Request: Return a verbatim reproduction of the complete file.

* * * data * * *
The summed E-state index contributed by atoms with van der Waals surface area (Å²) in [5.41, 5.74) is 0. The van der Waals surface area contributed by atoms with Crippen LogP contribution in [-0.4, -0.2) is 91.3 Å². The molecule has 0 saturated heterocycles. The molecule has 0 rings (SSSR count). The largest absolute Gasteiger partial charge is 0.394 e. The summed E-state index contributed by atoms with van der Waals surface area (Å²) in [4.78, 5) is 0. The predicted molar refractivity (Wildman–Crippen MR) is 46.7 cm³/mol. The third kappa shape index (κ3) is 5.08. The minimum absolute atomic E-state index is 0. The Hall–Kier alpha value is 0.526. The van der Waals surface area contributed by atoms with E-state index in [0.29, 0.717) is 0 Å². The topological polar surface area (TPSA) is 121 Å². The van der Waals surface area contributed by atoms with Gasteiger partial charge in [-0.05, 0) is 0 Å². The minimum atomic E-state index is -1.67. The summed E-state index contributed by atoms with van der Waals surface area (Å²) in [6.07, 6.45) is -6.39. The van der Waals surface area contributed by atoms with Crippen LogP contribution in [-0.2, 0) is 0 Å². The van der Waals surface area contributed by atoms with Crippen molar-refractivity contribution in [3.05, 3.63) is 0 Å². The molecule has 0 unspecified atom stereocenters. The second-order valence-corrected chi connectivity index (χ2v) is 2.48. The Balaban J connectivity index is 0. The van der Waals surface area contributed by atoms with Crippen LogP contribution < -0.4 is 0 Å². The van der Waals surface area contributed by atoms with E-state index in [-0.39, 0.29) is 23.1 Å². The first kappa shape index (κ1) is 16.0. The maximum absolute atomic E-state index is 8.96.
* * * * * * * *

The summed E-state index contributed by atoms with van der Waals surface area (Å²) in [5.41, 5.74) is 0. The van der Waals surface area contributed by atoms with Crippen LogP contribution in [-0.4, -0.2) is 91.3 Å². The molecule has 0 saturated heterocycles. The molecule has 0 rings (SSSR count). The largest absolute Gasteiger partial charge is 0.394 e. The summed E-state index contributed by atoms with van der Waals surface area (Å²) in [4.78, 5) is 0. The predicted molar refractivity (Wildman–Crippen MR) is 46.7 cm³/mol. The third kappa shape index (κ3) is 5.08. The minimum absolute atomic E-state index is 0. The Hall–Kier alpha value is 0.526. The van der Waals surface area contributed by atoms with E-state index in [0.29, 0.717) is 0 Å². The topological polar surface area (TPSA) is 121 Å². The van der Waals surface area contributed by atoms with Gasteiger partial charge in [-0.05, 0) is 0 Å². The minimum atomic E-state index is -1.67. The summed E-state index contributed by atoms with van der Waals surface area (Å²) in [6.07, 6.45) is -6.39. The van der Waals surface area contributed by atoms with Crippen LogP contribution in [-0.2, 0) is 0 Å². The van der Waals surface area contributed by atoms with Crippen molar-refractivity contribution in [3.05, 3.63) is 0 Å². The molecule has 0 unspecified atom stereocenters. The second-order valence-corrected chi connectivity index (χ2v) is 2.48. The Balaban J connectivity index is 0. The van der Waals surface area contributed by atoms with Crippen LogP contribution < -0.4 is 0 Å². The van der Waals surface area contributed by atoms with E-state index in [-0.39, 0.29) is 23.1 Å². The first kappa shape index (κ1) is 16.0. The maximum absolute atomic E-state index is 8.96.